Photonics For High-Performance, Low-Cost & Low-Energy Data Centers, High Performance Computing Systems: Terabit/S Optical Interconnect Technologies For On-Board, Board-To-Board, Rack-To-Rack Data Links
PhoxTrot is a large-scale research effort focusing on high-performance, low-energy and cost and small-size optical interconnects across the different hierarchy levels in Data Center and High-Performance Computing Systems: on-board, board-to-board and rack-to-rack. PhoxTrot will tackle optical interconnects in a holistic way, synergizing the different fabrication platforms (CMOS electronics, Si-photonics, polymers, glass, III-Vs, plasmonics) in order to deploy the optimal "mix&match" technology and tailor this to each interconnect layer. PhoxTrot follows a layered approach from near-term exploitable to more forward looking but of high expected gain activities. The main objectives of PhoxTrot include the deployment of:
- generic building block technologies (transmitters, modulators, receivers, switches, optochips, multi- and single-mode optical PCBs, chip- and board-to-board connectors) that can be used for a broad range of applications, extending performance beyond Tb/s and reducing energy by more than 50%.
- a unified integration/packaging methodology as a cost/energy-reduction factor for board-adaptable 3D SiP transceiver and router optochip fabrication.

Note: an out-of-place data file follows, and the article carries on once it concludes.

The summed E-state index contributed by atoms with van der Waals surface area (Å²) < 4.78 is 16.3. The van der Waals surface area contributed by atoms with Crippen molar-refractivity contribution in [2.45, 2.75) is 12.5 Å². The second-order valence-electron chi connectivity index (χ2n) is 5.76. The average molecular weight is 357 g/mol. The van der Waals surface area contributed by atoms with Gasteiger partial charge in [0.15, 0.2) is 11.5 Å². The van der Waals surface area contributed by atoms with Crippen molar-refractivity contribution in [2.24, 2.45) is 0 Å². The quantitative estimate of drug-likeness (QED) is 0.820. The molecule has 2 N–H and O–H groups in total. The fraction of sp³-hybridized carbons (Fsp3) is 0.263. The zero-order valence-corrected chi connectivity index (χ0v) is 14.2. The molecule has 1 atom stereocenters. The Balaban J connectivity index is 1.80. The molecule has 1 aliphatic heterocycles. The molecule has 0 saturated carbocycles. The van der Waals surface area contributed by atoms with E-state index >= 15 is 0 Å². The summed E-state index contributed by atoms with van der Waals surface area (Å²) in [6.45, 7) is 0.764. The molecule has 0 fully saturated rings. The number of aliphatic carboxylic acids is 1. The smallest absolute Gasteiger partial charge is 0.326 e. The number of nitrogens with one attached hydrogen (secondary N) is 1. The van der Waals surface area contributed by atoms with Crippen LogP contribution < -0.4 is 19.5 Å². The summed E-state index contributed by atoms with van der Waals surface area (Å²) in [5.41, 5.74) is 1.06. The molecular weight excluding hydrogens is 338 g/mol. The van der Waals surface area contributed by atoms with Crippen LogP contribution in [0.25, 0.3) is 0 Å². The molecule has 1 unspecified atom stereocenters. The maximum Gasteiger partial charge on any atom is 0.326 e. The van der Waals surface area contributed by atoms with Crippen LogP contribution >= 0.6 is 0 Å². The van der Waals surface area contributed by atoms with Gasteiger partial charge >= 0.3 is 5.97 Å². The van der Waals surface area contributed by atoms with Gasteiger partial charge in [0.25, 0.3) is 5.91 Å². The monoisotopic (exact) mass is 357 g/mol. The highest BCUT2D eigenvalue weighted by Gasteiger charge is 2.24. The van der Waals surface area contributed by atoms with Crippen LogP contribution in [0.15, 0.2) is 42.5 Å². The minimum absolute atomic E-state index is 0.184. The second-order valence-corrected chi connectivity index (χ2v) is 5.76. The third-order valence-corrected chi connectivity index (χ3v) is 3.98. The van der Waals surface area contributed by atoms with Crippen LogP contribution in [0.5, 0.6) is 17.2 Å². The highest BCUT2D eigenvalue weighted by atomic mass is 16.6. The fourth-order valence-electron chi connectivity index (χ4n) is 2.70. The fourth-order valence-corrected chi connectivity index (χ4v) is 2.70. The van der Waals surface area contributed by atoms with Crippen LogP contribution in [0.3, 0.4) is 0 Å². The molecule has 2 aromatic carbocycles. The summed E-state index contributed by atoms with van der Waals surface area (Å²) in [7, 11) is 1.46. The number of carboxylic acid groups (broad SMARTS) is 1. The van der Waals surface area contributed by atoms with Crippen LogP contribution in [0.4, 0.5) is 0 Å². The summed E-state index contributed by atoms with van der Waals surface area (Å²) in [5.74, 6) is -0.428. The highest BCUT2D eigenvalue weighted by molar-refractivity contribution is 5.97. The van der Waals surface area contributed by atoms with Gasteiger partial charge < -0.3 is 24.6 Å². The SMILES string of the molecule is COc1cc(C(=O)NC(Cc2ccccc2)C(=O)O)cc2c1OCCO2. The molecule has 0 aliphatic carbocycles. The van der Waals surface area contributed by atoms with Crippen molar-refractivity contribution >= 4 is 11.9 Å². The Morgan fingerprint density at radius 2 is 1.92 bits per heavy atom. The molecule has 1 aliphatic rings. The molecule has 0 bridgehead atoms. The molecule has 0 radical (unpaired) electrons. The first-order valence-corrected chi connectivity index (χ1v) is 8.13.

- the whole "food-chain" of low-cost and low-energy interconnect technologies concluding to 3 fully functional prototype systems: an >1Tb/s throughput optical PCB and >50% reduced energy requirements, a high-end >2Tb/s throughput optical backplane for board-to-board interconnection, and a 1.28Tb/s 16QAM Active OpticalCable that reduces power requirements by >70%.
CTI within PhoxTrot focuses on:
- Architectures for the different hierarchy layers, relying on optical interconnection module specifications. Data Center and HPC architectures are also studied from a holistic perspective, addressing the interaction between the different architectural layers. Candidate topologies and architectures are evaluated theoretically considering scalability issues and packaging constraints.
- Studies on traffic profiles for HPC and Data Centers, in order to identify appropriate applications and traffic patterns. These will be used for the definition of realistic application workload models.
- Evaluation of performance of the proposed architectures through simulations, using realistic HPC and DC application workload models.
- Optical packet router architectures for HPC and DataCenters supporting Advanced Modulation